Germany’s Supreme Court releases full judgment in key FRAND licensing case
In early May, the German Federal Court of Justice (the country’s supreme court) handed down its decsion in Sisvel v Haier, the first FRAND-related case it had heard since the Court of Justice of the European Union’s landmark 2015 Huawei v ZTE judgment. Although it found in favour of Sisvel, so overturning a ruling made by the Düsseldorf Higher Regional Court, it did not release its reasons for doing so. Now, though, it has given the two parties its full judgment.
IAM will provide more analysis of the case over the coming weeks, but in the meantime Sisvel has given us permision to reproduce a press release the firm put out yesterday that summarises the ruling. Note that this has been edited into IAM house style. The original can be seen here.
CLARIFICATIONS ON LICENSING OF STANDARD ESSENTIAL PATENTS
GERMAN FEDERAL SUPREME COURT ISSUES ITS FINAL RULING IN SISVEL V HAIER CASE
The German Federal Supreme Court (BGH) has handed down the reasoning behind its 5th May decision in re Sisvel v Haier to the parties. The decision provides clear guidance on many long-debated issues regarding negotiations of technology licences for standard essential patents (SEPs).
Hold-out strategies have no future
One of the key elements set forth by the court is the level of engagement required in order for an implementer of patented technology to be considered “willing” to take a licence. The court addresses the hold-out strategies applied by many implementers and also used by Haier in the present case. The court points out that an implementer must actively engage in the licensing negotiations with the clear, distinct and unconditional intention of obtaining a licence. Merely claiming to be “willing”, but with no real evidence of engagement, is not enough. This is even more the case if the implementer does not react for months to a licensing offer addressed to it.
Portfolio licences and worldwide coverage
In line with earlier statements and guidelines published, among others, by the European Commission, the court recognises that portfolio licence offers - or other offers including several standard essential patents needed by the implementer - have positive effects and do not raise antitrust concerns. The patent owner is not required to license a smaller subset of SEP patents compared to its offer; rather, such offers serve implementers’ own interests by creating efficient access to a larger SEP portfolio in one go. In this context, the court further confirms that worldwide licences are usual and accepted practice.
Implementer’s duty to make its own assessments
The owner of an SEP shall indicate to the implementer how a patent is infringed. It can do so, but is not obliged to do so, by providing claim charts. However, the court made clear that the implementer cannot make excessive requests for detailed technical explanations and use this as a delaying tactic by only pretending to be interested in a constructive exchange. According to the court, the implementer must make its own assessment of the alleged infringement of a patent owner’s patents and cannot pretend simply to be on the receiving end. Where the implementer cannot make the assessment itself, it should seek external professional support. Not having access to resources in-house is no excuse.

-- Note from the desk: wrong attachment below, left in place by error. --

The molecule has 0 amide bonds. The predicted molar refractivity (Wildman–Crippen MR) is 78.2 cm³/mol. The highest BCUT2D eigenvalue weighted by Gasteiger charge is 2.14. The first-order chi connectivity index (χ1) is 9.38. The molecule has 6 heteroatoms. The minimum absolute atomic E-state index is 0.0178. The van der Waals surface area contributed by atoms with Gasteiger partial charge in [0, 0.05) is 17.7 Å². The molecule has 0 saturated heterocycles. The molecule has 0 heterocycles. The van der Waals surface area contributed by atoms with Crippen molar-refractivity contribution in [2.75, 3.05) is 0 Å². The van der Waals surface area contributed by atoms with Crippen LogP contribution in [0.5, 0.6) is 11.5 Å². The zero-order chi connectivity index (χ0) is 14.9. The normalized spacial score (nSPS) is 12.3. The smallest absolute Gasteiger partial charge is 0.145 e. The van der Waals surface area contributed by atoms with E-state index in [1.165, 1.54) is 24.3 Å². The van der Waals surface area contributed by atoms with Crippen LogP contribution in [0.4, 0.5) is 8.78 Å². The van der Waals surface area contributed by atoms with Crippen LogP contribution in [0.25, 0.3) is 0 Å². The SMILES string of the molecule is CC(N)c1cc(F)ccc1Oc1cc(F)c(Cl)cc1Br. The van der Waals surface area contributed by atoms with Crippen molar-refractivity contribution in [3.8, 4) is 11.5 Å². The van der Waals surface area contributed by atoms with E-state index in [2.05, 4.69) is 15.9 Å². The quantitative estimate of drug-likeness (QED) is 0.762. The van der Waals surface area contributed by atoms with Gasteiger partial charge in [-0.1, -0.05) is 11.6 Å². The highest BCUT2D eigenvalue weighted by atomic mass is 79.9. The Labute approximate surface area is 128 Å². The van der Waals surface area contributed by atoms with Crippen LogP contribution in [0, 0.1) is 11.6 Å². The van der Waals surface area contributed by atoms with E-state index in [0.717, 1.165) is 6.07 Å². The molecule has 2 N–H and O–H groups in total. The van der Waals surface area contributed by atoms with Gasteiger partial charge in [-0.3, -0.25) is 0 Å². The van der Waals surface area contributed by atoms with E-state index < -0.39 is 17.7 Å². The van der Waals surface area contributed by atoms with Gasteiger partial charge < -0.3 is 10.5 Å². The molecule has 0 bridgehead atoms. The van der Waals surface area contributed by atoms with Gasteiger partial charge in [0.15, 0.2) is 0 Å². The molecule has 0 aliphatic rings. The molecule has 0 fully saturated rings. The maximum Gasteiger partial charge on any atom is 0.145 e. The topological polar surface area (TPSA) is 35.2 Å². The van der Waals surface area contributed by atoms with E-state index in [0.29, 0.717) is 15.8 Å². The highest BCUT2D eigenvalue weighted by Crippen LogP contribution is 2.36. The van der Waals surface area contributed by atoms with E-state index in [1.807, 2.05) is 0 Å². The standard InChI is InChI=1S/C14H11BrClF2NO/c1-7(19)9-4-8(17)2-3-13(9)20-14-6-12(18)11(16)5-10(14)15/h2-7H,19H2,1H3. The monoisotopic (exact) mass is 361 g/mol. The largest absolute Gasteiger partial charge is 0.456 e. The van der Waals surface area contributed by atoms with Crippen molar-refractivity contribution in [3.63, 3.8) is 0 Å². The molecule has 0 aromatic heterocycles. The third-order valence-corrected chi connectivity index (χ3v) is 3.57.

FRAND declarations do not imply everyone gets the same offer
Patent owners are not obliged to offer identical conditions as a kind of uniform tariff (Einheitstarif) to all implementers. The court leaves no doubt that there is no such obligation resulting from the patent owner’s FRAND commitment. Rather, as is also recognised by the European Commission, such declarations serve to guarantee that all implementers can access a given standardised technology – provided they accept paying for a licence under FRAND terms.
Licensing-out standard essential patents requires a non-discriminatory offer to the potential licensee. However, the court recognises that patent licensing sits firmly within business reality: not every licence concluded previously by a patent owner serves as a model for the next licence offer covering the same patents. A licence that has already been concluded that is “the best a patent owner could get” under specific circumstances, should not bind the patent owner in future cases. Conditions may differ, so long as competition between licensees in similar conditions is not distorted.
Mattia Fogliacco, President of Sisvel Group
We believe that the BGH has made a clear decision on how the courts and licensing professionals should approach the question of the FRAND obligations of implementers … The BGH provided clear guidance first by recognising the existence of hold-out tactics in the market and then by defining with great clarity the obligation of the implementer to actively pursue a licence to the patents it unavoidably practices. The court also recognises that licensing agreements may differ due to business realities. This is a landmark decision and the court has done the entire technology and innovation ecosystem a great favour.
Florian Cordes, Sisvel’s Head of European Litigation and an attorney admitted to the German bar
We are particularly happy that the German Federal Supreme Court used the opportunity to further set the record straight with regard to a much-discussed legal issue … The court reconfirmed that injunctions against unwilling licensees are fully available for standard essential patents. There was no word about proportionality checks to be applied in this context. Only an implementer which makes a distinct and unconditional licence offer under FRAND terms does not need to fear an injunction: this should close the door to hold-out strategies.